We purchased raffle tickets, played a game, and Tom enjoyed a big glass of beer for only ZAR 25 ($1.82). Wandering by and stopping at many of the kiosks, we engaged in lively conversations with people we knew and many new people we met. We’re always amazed by how friendly the locals are here in the park. We’ve been made to feel so welcomed.
|This lovely Honorary Ranger was equally friendly as all of the others we encountered at the fair.|
It’s not always easy for local people to readily welcome strangers to their special place. Often, new people are left feeling like “outsiders,” but this has never been the case here.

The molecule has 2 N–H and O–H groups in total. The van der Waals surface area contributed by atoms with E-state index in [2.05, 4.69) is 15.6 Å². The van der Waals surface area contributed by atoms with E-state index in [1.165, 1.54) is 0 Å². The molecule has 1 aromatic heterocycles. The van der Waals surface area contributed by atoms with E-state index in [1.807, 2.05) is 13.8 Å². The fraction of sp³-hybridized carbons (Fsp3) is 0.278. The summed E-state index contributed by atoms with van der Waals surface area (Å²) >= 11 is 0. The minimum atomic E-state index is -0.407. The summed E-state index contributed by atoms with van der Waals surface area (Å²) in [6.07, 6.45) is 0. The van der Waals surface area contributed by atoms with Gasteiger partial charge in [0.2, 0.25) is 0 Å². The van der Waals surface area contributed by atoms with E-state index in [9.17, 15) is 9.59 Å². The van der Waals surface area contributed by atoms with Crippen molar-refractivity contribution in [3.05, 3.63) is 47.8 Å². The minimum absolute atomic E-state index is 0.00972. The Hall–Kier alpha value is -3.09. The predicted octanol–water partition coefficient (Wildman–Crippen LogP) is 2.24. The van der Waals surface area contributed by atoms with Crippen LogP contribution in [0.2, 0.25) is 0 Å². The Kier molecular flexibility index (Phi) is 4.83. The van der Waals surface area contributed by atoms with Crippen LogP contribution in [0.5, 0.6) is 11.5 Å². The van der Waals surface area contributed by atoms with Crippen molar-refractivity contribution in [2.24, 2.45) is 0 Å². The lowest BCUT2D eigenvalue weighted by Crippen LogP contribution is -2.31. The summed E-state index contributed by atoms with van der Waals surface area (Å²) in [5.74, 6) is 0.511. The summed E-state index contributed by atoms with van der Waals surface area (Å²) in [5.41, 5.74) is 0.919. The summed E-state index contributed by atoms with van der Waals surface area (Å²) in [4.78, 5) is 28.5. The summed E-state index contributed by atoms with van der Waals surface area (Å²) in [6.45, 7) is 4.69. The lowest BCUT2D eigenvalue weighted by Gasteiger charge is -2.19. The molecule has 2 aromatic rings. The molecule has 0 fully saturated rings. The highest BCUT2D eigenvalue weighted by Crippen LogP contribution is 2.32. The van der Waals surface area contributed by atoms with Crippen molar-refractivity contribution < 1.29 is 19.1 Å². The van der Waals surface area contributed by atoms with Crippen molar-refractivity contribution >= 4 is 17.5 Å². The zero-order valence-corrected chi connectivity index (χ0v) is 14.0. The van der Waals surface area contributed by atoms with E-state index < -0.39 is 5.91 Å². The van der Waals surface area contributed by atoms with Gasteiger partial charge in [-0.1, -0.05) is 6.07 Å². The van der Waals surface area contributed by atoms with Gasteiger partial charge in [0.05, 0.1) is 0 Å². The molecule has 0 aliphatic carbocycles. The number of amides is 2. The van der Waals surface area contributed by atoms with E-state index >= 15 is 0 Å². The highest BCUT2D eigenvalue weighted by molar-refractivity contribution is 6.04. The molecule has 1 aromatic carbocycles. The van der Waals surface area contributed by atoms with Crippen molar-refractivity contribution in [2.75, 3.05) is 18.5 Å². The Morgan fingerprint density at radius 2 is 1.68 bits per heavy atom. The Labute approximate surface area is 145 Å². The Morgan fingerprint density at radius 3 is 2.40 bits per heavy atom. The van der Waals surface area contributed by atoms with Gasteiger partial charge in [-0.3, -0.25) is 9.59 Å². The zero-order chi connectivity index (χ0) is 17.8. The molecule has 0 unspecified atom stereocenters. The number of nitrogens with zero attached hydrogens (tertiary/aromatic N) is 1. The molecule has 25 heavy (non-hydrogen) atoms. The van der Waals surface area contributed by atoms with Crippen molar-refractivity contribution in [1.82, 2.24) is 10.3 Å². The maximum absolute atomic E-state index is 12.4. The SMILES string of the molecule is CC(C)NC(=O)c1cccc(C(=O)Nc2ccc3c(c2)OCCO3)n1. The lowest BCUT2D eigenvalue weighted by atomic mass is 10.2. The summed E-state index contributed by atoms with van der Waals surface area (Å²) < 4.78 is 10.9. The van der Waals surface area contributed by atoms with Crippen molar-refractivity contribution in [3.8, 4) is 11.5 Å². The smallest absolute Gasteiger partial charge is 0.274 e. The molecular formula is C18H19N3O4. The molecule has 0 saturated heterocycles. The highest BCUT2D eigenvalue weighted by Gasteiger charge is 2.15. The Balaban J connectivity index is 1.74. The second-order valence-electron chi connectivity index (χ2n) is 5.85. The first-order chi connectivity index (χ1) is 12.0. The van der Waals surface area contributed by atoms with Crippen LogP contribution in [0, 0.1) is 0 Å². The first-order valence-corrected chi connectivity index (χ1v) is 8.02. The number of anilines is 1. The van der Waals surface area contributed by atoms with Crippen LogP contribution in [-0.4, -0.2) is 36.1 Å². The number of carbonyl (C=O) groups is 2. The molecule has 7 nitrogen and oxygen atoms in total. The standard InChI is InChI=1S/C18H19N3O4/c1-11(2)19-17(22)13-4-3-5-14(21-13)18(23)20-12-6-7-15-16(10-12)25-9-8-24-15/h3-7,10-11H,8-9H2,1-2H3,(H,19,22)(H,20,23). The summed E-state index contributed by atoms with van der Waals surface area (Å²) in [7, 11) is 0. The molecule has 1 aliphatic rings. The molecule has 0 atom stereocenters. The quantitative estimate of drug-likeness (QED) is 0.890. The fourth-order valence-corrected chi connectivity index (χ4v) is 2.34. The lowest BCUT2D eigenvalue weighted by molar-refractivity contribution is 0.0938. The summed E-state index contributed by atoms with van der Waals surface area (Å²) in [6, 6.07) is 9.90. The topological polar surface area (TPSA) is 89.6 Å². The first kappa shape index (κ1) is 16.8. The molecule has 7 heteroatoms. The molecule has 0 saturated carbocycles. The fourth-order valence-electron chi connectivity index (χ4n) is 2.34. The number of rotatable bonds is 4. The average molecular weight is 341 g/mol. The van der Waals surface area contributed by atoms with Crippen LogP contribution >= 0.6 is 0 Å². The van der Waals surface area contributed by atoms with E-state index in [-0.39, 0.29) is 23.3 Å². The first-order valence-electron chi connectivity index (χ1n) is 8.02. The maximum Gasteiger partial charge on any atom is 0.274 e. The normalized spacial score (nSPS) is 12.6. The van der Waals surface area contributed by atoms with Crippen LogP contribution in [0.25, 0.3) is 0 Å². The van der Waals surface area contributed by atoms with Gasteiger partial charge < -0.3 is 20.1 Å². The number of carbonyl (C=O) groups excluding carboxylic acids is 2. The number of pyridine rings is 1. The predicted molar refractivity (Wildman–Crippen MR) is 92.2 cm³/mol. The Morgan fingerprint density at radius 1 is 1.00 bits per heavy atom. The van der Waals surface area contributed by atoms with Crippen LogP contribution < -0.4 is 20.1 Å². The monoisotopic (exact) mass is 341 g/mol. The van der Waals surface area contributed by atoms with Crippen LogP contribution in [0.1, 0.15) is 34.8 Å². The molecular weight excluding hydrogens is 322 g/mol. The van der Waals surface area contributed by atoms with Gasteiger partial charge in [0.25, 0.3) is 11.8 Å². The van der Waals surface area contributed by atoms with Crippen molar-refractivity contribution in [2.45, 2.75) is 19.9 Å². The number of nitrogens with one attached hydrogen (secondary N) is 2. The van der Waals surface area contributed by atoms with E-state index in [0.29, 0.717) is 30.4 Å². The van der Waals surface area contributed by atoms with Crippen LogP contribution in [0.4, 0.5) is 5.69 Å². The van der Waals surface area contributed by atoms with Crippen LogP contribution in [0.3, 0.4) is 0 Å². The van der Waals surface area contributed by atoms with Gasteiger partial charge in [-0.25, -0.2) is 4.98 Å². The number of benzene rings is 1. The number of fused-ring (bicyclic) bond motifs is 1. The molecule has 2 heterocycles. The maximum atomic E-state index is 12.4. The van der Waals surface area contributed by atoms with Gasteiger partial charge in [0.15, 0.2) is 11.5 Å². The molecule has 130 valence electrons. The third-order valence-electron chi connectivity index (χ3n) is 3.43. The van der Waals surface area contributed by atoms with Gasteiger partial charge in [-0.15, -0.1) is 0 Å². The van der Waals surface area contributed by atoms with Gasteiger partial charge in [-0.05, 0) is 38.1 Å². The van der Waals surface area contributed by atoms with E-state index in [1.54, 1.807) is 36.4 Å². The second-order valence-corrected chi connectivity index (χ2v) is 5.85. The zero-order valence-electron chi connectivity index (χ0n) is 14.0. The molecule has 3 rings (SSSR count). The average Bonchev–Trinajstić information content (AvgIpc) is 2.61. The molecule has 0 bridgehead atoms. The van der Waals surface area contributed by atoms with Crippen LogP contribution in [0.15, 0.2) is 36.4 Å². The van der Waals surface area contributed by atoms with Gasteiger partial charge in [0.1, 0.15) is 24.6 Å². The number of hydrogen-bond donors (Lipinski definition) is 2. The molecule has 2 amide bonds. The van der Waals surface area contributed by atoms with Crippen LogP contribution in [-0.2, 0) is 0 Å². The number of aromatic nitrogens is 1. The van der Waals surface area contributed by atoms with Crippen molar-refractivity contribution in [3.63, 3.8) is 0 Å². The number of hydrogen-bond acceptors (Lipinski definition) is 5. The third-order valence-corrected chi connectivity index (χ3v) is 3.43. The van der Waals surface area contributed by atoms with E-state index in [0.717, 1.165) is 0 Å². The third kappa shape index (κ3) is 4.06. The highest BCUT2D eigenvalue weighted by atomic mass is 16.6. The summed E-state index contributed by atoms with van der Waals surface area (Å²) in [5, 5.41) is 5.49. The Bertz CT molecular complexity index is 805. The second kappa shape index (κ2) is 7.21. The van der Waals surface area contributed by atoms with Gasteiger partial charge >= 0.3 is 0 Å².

|Of course, there’s always jewelry for sale at fairs.|
We realized that as of late, we’d posted a few “controversial” stories that could make particular residents uncomfortable. Never for a moment did we feel any strain or judgment from any participants at the event or otherwise.
|A band played during the festivities.|
Let’s face it, and this is a tiny town. There are currently 4355 properties in the park, including yet-to-be-built “stands” (lots or plots of land). These stats may be found at this demographics site here.
|Picnic tables were available for those eating, drinking, or chatting.|
In speaking with locals since we arrived on February 11th, we’ve heard that there may be less than 1000 property owners in the park at any given time. Of course, there are always several hundred tourists staying in holiday homes, such as us, although not necessarily for as long as we do.